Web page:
A cat from Nottingham, who transformed his owner’s life after she was diagnosed with cancer, has been saved by vet charity PDSA who removed a 10cm blade of grass from his nose.
Ginge, (6), was taken to Nottingham PDSA Pet Hospital after his owner Laura Mellors, (52), said he was struggling to breathe and sneezing blood.
“It was very scary,” she explained. “Ginge was having sneezing fits and coughing, and then all of a sudden he started bringing up blood. I didn’t know what to do.”
Laura, who was eligible for the charity’s services after having to give up work when she was diagnosed with cancer a few years ago, took him to her local PDSA Pet Hospital straightaway.
“PDSA were amazing,” she added. “The team sedated Ginge and pulled out a huge 10cm blade of grass, I couldn’t believe it.
“You couldn’t see anything stuck in his nose or in his mouth so it must have been pretty far back. After the vets got it out Ginge was back to his normal self almost instantly. I can’t thank them enough!”
Laura was diagnosed with breast cancer at the start of the pandemic and had to give up her job in Tesco. Because of her Employment and Support Allowance (ESA), it meant she was eligible for the charity’s veterinary services.
“From my diagnosis, to the pandemic and now the cost-of-living crisis, it’s been a hard few years and I’m so thankful to PDSA for being there for Ginge and for me,” she shared.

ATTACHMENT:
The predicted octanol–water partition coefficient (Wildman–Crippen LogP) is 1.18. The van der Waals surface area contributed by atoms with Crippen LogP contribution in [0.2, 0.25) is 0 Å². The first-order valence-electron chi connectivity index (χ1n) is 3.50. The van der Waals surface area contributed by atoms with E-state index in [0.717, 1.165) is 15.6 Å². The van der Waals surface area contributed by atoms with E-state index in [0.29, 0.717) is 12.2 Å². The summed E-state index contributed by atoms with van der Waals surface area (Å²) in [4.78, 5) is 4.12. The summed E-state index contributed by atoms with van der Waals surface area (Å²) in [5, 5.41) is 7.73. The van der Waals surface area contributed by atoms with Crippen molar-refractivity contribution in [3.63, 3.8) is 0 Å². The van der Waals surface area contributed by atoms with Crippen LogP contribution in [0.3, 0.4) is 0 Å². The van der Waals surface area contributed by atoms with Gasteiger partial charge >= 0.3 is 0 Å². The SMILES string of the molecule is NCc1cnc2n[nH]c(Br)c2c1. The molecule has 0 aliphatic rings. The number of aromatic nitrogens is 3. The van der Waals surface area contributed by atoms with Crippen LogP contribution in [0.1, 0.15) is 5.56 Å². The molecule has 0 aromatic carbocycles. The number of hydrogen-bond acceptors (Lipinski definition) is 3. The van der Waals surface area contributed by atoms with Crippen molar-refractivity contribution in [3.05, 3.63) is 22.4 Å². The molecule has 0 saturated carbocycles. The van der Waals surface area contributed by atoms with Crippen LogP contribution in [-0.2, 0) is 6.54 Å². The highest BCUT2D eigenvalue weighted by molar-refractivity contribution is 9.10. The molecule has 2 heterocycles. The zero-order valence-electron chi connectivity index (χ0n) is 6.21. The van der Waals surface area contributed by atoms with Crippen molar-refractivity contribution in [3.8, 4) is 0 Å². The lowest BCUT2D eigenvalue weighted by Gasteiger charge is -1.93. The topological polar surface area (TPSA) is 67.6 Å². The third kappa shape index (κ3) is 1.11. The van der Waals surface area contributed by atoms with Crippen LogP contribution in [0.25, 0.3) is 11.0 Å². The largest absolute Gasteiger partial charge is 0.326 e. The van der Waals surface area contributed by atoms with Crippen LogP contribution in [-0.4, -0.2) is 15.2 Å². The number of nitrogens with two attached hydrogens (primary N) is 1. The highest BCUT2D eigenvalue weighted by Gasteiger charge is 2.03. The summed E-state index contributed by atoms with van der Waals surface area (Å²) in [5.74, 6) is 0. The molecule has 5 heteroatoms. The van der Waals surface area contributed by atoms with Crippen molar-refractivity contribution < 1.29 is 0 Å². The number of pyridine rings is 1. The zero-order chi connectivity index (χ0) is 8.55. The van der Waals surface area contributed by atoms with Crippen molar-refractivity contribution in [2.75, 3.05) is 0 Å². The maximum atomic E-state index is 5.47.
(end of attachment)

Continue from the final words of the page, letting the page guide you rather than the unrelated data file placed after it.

Laura lives in Bestwood with her partner Sam, (62). She said Ginge is a big part of the family after ‘choosing her’ when he appeared in her garden as a stray cat.
“Ginge came into our lives around the same time I was diagnosed with cancer,” she explained.
“I feel like he chose us to be honest. He was a stray cat who used to come and sit in our garden. One day he came in through the back door, and then he never left. We tried to see if he was owned by anyone – we asked our neighbours, and took him to be scanned for a microchip but nothing came of it.
“We wouldn’t be without him for the world though – he’s an amazing cat! He’s slow and chilled out, he plods around the garden and sits in the sun.
“He’s always eating bits of grass and even though I tell him to stop, I didn’t think it would cause much harm. But I’ll definitely be a lot more mindful of this from now on.”
PDSA Vet Catherine Burke explained that this is common amongst cats and can be tricky to diagnose and treat.
“When a cat gets a blade of grass lodged in the back of their nose or throat, it can be very uncomfortable and irritating for them, and could cause an infection,” she explains.
“It can cause severe bouts of sneezing or coughing, and in some cases such as Ginge’s, the cat can start sneezing or coughing up blood which can be very distressing for both cat and owner.
“It can be really difficult to prevent this from happening, as cats will often wander where we can’t keep an eye on them. If your cat eats grass in your own garden, keep it cut short to reduce the risk of the longer grass blades getting stuck.
“Sneezing from time to time is nothing to worry about, but you should contact your vet if your cat can’t stop sneezing, sneezes blood or seems to be in pain.”
In times of hardship, pets like Ginge will still fall ill or become injured and need emergency care. PDSA is appealing for donations so that the charity can continue to support owners who have nowhere else to turn by providing life-saving care to vulnerable pets. To donate, visit pdsa.org.uk.